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ERIC Number: EJ1017381
Record Type: Journal
Publication Date: 2013-Mar
Pages: 4
Abstractor: ERIC
Reference Count: 8
ISBN: N/A
ISSN: ISSN-0013-8274
Research for the Classroom: To Read or Not to Read--Five Approaches to Teaching Shakespeare
Shoemaker, Brandon
English Journal, v102 n4 p111-114 Mar 2013
How teachers can use such materials as parallel-text editions, graphic novels, and film adaptations to increase students' understanding of and interest in Shakespeare was the impetus for a classroom action research project that examined the effects of teaching methods on student comprehension and engagement. The author of this article describes how, by reading "Hamlet" five different ways, he and his secondary school students discovered which methods yielded the highest comprehension of and appreciation for Shakespeare's words. The five approaches were (1) New Critical approach; (2) The Sparknotes "No Fear Shakespeare" parallel-text version; (3) Graphic novels; (4) Film versions; and (5) Student performance. During the fall semester of 2009, the author tried five methods on his two English IV college preparatory classes that he told would be studying "Hamlet." For each act of the play, he implemented a different approach to the text. Test scores revealed that student comprehension was highest when they had viewed the film adaptation of "Hamlet." Students scored an average of 89% on the act 4 test. The study reflected that the students best understood and enjoyed Shakespearean drama through viewing a performance, rather than reading the play. Since professional live theater is less accessible for class study, film adaptations of plays can serve as appropriate substitutes. Some students, particularly males, achieved higher comprehension through particular instructional methods; for example, more male students achieved higher comprehension scores after reading the graphic novel adaptation than female students did. Performing Shakespeare's plays also boosted student interest. No single method will be effective for every class. Teachers must differentiate instruction and utilize multiple approaches when teaching Shakespeare, as they do with every text and topic. Employing a variety of teaching methods will facilitate the development of both passion and comprehension for all students.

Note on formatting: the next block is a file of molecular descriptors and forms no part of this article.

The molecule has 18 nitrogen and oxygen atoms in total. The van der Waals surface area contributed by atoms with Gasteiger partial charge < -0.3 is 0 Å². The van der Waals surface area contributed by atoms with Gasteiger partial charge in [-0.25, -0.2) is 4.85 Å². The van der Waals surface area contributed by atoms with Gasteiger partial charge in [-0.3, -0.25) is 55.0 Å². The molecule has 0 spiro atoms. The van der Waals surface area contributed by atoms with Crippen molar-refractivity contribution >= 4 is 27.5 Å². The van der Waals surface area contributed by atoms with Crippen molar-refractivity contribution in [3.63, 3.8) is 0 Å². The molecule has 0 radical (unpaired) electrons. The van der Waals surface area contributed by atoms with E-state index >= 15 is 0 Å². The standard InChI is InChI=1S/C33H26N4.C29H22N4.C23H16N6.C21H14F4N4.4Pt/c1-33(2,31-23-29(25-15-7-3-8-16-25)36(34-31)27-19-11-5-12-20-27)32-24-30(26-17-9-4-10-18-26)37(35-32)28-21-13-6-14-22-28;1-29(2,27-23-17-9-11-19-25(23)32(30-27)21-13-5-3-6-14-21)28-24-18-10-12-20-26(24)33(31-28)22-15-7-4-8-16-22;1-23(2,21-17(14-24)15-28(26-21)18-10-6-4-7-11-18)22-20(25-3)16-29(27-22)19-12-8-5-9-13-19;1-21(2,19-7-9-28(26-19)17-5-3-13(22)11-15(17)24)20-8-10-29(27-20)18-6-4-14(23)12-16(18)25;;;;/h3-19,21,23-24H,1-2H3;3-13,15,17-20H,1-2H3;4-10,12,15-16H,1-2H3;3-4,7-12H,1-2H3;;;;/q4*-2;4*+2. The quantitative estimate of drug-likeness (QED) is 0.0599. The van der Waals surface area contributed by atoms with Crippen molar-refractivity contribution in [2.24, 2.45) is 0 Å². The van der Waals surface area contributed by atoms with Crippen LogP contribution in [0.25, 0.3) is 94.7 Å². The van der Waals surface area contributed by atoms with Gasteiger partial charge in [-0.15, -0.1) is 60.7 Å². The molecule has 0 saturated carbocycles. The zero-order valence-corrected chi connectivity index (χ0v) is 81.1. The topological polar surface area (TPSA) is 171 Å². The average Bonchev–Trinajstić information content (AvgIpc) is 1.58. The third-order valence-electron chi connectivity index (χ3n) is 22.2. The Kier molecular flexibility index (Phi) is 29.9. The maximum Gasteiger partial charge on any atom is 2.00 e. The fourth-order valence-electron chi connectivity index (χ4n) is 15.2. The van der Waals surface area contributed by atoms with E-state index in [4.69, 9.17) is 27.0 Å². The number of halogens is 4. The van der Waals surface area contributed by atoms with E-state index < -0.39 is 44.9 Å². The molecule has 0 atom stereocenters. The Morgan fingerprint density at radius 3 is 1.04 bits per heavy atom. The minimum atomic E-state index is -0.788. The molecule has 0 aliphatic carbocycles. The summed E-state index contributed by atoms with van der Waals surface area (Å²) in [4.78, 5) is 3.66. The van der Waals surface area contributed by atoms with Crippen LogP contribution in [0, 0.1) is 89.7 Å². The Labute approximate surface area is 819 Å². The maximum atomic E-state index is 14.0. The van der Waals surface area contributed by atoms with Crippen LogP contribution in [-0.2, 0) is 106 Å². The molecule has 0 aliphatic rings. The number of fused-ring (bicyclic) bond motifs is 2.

National Council of Teachers of English. 1111 West Kenyon Road, Urbana, IL 61801-1096. Tel: 877-369-6283; Tel: 217-328-3870; Web site: http://www.ncte.org/journals
Publication Type: Journal Articles; Reports - Research
Education Level: High Schools
Audience: N/A
Language: English
Sponsor: N/A
Authoring Institution: N/A